The main strength of this study is the repeated measurements of physiological and psychological stress markers during major workplace reorganization that allows for prospective analyses. Moreover, the study covers a wide range of physiological markers including important physiological systems in relation to stress  (McEwen 2008).
The main weakness of this study is the limited number of participants. To compensate for this problem, we analysed men and women together and also the unequal distribution of men and women (94 men and 265 women) should be taken into account when drawing conclusions from the results. Moreover, the homogenous population should be taken into account. The same social and racial background minimizes confounders and confirms the results. However, it may also be a limitation due to generalizability
One inclusion criterion was two measurements of at least one physiological marker, and 111 participants did not complete the followup. The 111 non-participants reported poorer health, more stress and higher sickness absence at baseline. The dropout part of these baseline participants with more signs of poor health is as an indication of selection bias that may cause an underestimation of the true effect. Moreover, perceived regular support and communication among the participants could have an impact on better outcomes. Among physiological markers, only ACR was significantly higher among the non-participants.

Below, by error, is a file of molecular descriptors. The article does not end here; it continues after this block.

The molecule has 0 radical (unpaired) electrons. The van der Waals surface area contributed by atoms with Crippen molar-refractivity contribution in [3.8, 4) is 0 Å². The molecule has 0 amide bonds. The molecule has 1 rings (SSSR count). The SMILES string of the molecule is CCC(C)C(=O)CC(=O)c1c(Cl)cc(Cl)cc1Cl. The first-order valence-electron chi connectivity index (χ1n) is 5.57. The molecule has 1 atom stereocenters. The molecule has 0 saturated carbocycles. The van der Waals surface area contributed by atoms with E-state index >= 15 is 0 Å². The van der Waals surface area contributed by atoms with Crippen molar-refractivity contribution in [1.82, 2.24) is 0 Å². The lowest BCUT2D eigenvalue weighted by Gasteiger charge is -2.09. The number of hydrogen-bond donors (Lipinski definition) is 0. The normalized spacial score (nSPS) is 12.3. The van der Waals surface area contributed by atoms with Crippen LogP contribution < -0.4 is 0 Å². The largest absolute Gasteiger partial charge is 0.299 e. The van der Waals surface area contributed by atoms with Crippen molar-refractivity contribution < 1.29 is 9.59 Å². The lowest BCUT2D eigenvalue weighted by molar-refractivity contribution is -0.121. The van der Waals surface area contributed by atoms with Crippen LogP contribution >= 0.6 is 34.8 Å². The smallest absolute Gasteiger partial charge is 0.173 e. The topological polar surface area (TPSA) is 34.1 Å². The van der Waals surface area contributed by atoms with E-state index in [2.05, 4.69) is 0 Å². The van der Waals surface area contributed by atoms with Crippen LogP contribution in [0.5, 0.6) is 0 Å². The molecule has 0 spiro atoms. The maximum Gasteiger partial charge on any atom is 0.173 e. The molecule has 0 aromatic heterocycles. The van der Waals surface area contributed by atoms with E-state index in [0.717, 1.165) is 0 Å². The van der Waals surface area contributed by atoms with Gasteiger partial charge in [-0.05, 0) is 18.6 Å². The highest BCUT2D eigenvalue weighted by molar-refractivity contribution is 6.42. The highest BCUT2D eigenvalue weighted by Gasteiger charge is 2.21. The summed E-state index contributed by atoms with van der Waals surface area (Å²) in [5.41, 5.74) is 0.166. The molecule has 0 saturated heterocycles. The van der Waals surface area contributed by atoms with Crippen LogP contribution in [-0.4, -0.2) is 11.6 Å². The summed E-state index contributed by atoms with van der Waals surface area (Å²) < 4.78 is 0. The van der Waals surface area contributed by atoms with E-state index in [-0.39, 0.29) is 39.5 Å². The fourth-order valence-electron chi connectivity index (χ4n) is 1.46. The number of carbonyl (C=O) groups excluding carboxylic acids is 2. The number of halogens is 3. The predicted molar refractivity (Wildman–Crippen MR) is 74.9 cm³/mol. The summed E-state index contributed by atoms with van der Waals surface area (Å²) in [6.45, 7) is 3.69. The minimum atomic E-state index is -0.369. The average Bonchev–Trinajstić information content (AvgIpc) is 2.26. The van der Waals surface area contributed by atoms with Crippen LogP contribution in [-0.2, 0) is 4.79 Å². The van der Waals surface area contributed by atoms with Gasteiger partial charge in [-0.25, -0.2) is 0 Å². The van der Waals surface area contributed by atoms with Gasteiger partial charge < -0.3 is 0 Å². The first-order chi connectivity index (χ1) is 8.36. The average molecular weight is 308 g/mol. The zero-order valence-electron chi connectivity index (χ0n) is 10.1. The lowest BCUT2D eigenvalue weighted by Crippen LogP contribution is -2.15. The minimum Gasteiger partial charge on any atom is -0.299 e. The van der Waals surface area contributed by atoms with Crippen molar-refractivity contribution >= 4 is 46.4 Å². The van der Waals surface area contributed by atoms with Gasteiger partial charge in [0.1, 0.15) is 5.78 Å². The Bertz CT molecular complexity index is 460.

Another perspective is the timing of measuring both physiological and psychological markers according to the study design. Perhaps the measurements in autumn 2006 do not reflect the participants’ true baseline but instead a physiological and psychological stress condition caused by knowledge about the reorganization to come and negative expectations. In addition, perhaps the measurements in autumn 2008 were too late and did not reflect the actually stress condition. This problem may influence the observed results, but more important, it illustrates the difficulties and uncertainties about the time perspective of the both physiological and psychological reactions of long-term stress in relation to exposure as mentioned above.
In conclusion, we found workplace reorganization to be associated with significant changes in several physiological stress markers according to known physiological stress reactions and significant changes in psychological stress markers in the form of stress symptoms and perceived stress. However, the physiological changes could not be explained by changes in psychological stress markers during this workplace reorganization. Further investigation is needed to confirm and explain these results. The use of a larger population or repeated measurements of shorter intervals to explain the natural fluctuations of both physiological and psychological markers could be of particular interest.
The Danish Working Environment Research Fund sponsored this study. The authors declare no conflicts of interest.